A recap to start with:
My proposal to MAP details a research plan that explores ideas about voice and speaking in a dance context, perhaps moving toward vocabulary and syntax, and perhaps thinking a bit more about sociolinguistics. More about that later.
If you have managed to watch my video blog you might hear sean Curham mention the propriety of floundering. What value is there in pursuing territory that I’m not particularly skilled in ?
Here is the start of an answer:
Some of you may have attended Violetta Luna’s workshop in Wellington in 2014. Luna spoke a lot of borders as being fundamental to her practice and as a metaphor to facilitate aspects of the workshop such as taking a risk, looking deeper and challenging one's limitations. Crossing Borders is fundamental to Luna’s Art; Geographically because of the socio-political tension of being a Latina
living in the United States, practically because of the subject matter and methodologies employed in her praxis and perhaps literally if we think about the parameters of the body as a physical border. The crossing these borders could also be a metaphor for undoing thinking, for breaking mirrors for seeing through smoke screens, for cutting through the bullshit. I want to embrace this idea.
So with the idea of crossing personal and professional borders my research approach this week is to push nonviolently at the edge of what I understand and am able to do and hopefully, find that by the end of the series, I am in unfamiliar territory. Ironically the results of initial experiments look a lot like things I have seen and done before. I am not so concerned about this as yet.
Some discoveries from week 1:
Our initial enquiry is with the voice, because where that comes from, how it moves within the body, and how we give and receive it are of primary importance.
In the spirit being mortified by making funny sounds in front of other people, this week we are sounding. Making vocal sound using extended vocal techniques.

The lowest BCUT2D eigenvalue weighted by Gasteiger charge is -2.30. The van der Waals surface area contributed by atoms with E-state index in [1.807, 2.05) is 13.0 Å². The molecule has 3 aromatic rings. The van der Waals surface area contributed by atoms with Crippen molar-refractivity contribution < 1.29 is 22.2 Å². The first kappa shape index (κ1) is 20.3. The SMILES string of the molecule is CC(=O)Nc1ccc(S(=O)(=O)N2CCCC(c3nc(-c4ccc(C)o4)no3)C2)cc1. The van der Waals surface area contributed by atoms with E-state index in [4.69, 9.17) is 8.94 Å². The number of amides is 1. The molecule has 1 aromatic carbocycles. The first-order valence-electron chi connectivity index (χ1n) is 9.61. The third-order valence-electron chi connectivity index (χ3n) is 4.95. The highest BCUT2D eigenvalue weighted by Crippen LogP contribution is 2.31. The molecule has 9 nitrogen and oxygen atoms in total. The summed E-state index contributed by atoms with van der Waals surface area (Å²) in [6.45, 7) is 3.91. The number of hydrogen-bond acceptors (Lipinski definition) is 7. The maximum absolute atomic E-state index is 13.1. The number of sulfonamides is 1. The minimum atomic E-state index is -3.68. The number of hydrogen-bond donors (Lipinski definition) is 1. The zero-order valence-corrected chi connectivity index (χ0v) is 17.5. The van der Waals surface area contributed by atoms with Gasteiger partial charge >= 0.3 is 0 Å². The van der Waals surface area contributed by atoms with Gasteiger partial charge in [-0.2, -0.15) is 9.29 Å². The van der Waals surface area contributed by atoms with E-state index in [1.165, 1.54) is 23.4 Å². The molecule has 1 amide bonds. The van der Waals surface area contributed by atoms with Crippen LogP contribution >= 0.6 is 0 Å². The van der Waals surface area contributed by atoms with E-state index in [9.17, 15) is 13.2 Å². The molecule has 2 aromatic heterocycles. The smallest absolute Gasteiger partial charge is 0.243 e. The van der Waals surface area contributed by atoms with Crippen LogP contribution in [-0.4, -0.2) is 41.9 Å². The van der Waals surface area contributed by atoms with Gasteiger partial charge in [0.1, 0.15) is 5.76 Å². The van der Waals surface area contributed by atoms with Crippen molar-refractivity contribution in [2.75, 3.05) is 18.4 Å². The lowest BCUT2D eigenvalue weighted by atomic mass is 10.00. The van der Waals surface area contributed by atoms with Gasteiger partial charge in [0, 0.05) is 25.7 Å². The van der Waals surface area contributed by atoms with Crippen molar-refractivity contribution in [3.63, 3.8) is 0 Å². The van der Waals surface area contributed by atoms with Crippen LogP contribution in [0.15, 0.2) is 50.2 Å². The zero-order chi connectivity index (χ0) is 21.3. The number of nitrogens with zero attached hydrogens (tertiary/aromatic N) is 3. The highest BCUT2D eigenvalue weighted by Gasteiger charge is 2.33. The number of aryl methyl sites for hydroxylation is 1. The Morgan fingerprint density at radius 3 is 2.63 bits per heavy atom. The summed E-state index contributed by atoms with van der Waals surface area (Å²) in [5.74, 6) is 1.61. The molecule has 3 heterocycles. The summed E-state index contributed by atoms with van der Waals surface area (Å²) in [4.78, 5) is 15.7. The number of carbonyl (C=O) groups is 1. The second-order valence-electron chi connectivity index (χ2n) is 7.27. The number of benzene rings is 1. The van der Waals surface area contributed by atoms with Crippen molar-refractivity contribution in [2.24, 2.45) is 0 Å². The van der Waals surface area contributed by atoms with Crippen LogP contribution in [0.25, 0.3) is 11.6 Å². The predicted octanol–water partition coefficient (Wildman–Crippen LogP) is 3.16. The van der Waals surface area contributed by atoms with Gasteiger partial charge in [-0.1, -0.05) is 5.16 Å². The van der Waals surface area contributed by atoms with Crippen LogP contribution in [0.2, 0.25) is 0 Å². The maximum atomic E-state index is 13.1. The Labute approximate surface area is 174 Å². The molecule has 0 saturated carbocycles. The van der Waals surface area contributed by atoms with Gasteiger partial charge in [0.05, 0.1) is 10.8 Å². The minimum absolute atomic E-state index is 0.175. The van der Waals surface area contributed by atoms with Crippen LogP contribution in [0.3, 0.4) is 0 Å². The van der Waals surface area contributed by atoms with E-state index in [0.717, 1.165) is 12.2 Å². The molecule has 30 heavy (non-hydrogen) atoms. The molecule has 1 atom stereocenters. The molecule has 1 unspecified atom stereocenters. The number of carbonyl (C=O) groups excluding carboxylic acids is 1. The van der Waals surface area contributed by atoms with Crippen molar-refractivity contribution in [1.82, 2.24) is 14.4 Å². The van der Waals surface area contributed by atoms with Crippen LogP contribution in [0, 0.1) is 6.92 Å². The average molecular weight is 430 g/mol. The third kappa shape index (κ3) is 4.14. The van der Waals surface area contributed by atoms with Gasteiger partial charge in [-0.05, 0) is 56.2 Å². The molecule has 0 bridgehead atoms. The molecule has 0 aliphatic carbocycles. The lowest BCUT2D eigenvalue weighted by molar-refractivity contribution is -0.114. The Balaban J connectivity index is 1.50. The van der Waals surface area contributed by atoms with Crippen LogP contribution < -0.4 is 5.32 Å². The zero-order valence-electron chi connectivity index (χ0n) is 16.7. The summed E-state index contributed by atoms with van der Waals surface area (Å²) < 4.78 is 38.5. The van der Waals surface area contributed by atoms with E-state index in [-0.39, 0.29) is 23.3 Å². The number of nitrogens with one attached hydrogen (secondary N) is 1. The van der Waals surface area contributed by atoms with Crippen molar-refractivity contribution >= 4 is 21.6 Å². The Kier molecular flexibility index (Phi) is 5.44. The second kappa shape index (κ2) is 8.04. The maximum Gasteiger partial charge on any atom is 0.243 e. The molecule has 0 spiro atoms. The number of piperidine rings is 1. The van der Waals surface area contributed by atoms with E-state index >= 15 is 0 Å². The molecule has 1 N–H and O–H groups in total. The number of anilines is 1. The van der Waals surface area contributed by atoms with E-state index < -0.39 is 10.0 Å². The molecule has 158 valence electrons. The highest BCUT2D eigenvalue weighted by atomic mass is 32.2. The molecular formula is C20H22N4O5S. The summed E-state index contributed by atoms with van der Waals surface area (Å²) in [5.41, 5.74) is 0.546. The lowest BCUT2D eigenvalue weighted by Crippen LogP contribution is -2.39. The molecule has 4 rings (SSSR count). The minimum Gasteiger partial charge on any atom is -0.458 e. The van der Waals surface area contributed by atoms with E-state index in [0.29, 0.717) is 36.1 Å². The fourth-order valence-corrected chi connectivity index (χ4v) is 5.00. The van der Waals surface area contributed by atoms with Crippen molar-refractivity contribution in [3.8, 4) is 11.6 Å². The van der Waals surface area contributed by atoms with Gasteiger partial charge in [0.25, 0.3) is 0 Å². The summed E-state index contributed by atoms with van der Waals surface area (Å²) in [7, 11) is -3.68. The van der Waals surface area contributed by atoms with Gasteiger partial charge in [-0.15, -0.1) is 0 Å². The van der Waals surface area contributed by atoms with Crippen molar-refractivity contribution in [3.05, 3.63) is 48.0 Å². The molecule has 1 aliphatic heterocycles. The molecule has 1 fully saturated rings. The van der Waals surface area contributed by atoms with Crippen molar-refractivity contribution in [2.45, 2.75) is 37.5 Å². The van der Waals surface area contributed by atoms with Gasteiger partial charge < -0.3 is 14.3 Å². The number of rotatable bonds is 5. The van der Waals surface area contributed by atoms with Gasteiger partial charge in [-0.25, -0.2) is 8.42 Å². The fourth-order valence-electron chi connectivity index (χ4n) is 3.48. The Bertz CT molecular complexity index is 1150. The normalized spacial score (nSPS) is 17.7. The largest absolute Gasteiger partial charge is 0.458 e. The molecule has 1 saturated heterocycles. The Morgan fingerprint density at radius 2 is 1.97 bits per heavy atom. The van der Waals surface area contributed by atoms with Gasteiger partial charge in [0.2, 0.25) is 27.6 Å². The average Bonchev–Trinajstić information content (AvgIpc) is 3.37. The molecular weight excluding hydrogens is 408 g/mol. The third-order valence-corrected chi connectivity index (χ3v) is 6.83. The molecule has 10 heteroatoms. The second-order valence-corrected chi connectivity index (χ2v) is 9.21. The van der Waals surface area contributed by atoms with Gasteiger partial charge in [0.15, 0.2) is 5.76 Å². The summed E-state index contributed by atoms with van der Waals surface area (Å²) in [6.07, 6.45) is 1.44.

The main point of initial exploration is identifying where resonance sits in the body and the gentle sliding of the voice across those resonant spaces ( primarily in the throat , neck, soft palate, cheeks lips, and nose ) foregrounding the position and not the quality, direction or volume of the sound.
Taking a step by step approach we begin with basic everyday sounds, which is basically such as, and it sounds terrible, moaning and groaning.
•The last version experiments with working to a directional spatial image as shown in the video Soundings #2:
We ( the collaborators and I ) are spending some time observing and tutu-ing with these spaces and techniques and observing, responding perhaps then discussing.
Some observations are:
We will be looking continuing this line of enquiry to better equip our voice for other experiments.
I will be looking at areas of sociolinguistics such as vocal code switching and audience design while continuing to relate them to primary dance concerns of the body, time, and space.
I will think a little about the choreographic potential of conversation.
It seems an unlikely amount of territory to cover but as Sean said at the start of the week ‘If you find out what you are not interested in, that’s a good outcome’. I agree and look forward to that and other possibilities.
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